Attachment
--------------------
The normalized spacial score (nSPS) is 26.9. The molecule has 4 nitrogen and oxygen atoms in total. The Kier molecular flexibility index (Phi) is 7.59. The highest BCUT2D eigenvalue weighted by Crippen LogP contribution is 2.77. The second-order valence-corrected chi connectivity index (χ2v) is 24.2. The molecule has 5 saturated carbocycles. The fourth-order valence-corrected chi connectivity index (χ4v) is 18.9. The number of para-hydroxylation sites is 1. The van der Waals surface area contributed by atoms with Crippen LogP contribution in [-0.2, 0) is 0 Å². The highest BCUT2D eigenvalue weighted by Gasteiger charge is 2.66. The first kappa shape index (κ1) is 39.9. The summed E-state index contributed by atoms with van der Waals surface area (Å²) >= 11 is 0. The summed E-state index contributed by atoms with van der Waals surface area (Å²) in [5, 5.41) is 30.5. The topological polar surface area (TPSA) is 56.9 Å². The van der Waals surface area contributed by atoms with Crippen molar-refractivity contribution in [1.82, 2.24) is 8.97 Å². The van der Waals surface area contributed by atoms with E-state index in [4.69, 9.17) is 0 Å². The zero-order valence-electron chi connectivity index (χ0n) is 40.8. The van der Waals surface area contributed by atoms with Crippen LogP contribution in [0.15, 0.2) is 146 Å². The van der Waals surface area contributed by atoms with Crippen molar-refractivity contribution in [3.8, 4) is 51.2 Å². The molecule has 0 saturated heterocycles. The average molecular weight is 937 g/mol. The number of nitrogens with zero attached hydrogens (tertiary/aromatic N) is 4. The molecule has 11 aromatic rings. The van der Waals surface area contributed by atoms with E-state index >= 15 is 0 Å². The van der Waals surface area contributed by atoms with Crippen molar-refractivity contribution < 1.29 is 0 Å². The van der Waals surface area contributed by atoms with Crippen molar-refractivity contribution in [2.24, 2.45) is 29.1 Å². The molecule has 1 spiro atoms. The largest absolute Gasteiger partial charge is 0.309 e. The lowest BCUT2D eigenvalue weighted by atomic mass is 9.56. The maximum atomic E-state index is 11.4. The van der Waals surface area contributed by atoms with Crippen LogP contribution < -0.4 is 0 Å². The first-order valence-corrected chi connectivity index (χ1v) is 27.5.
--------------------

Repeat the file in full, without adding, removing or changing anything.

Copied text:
The normalized spacial score (nSPS) is 26.9. The molecule has 4 nitrogen and oxygen atoms in total. The Kier molecular flexibility index (Phi) is 7.59. The highest BCUT2D eigenvalue weighted by Crippen LogP contribution is 2.77. The second-order valence-corrected chi connectivity index (χ2v) is 24.2. The molecule has 5 saturated carbocycles. The fourth-order valence-corrected chi connectivity index (χ4v) is 18.9. The number of para-hydroxylation sites is 1. The van der Waals surface area contributed by atoms with Crippen LogP contribution in [-0.2, 0) is 0 Å². The highest BCUT2D eigenvalue weighted by Gasteiger charge is 2.66. The first kappa shape index (κ1) is 39.9. The summed E-state index contributed by atoms with van der Waals surface area (Å²) >= 11 is 0. The summed E-state index contributed by atoms with van der Waals surface area (Å²) in [5, 5.41) is 30.5. The topological polar surface area (TPSA) is 56.9 Å². The van der Waals surface area contributed by atoms with Crippen molar-refractivity contribution in [1.82, 2.24) is 8.97 Å². The van der Waals surface area contributed by atoms with E-state index in [4.69, 9.17) is 0 Å². The zero-order valence-electron chi connectivity index (χ0n) is 40.8. The van der Waals surface area contributed by atoms with Crippen LogP contribution in [0.15, 0.2) is 146 Å². The van der Waals surface area contributed by atoms with Crippen molar-refractivity contribution in [3.8, 4) is 51.2 Å². The molecule has 0 saturated heterocycles. The average molecular weight is 937 g/mol. The number of nitrogens with zero attached hydrogens (tertiary/aromatic N) is 4. The molecule has 11 aromatic rings. The van der Waals surface area contributed by atoms with E-state index >= 15 is 0 Å². The van der Waals surface area contributed by atoms with Crippen molar-refractivity contribution < 1.29 is 0 Å². The van der Waals surface area contributed by atoms with Crippen molar-refractivity contribution in [2.24, 2.45) is 29.1 Å². The molecule has 1 spiro atoms. The largest absolute Gasteiger partial charge is 0.309 e. The lowest BCUT2D eigenvalue weighted by atomic mass is 9.56. The maximum atomic E-state index is 11.4. The van der Waals surface area contributed by atoms with Crippen LogP contribution < -0.4 is 0 Å². The first-order valence-corrected chi connectivity index (χ1v) is 27.5.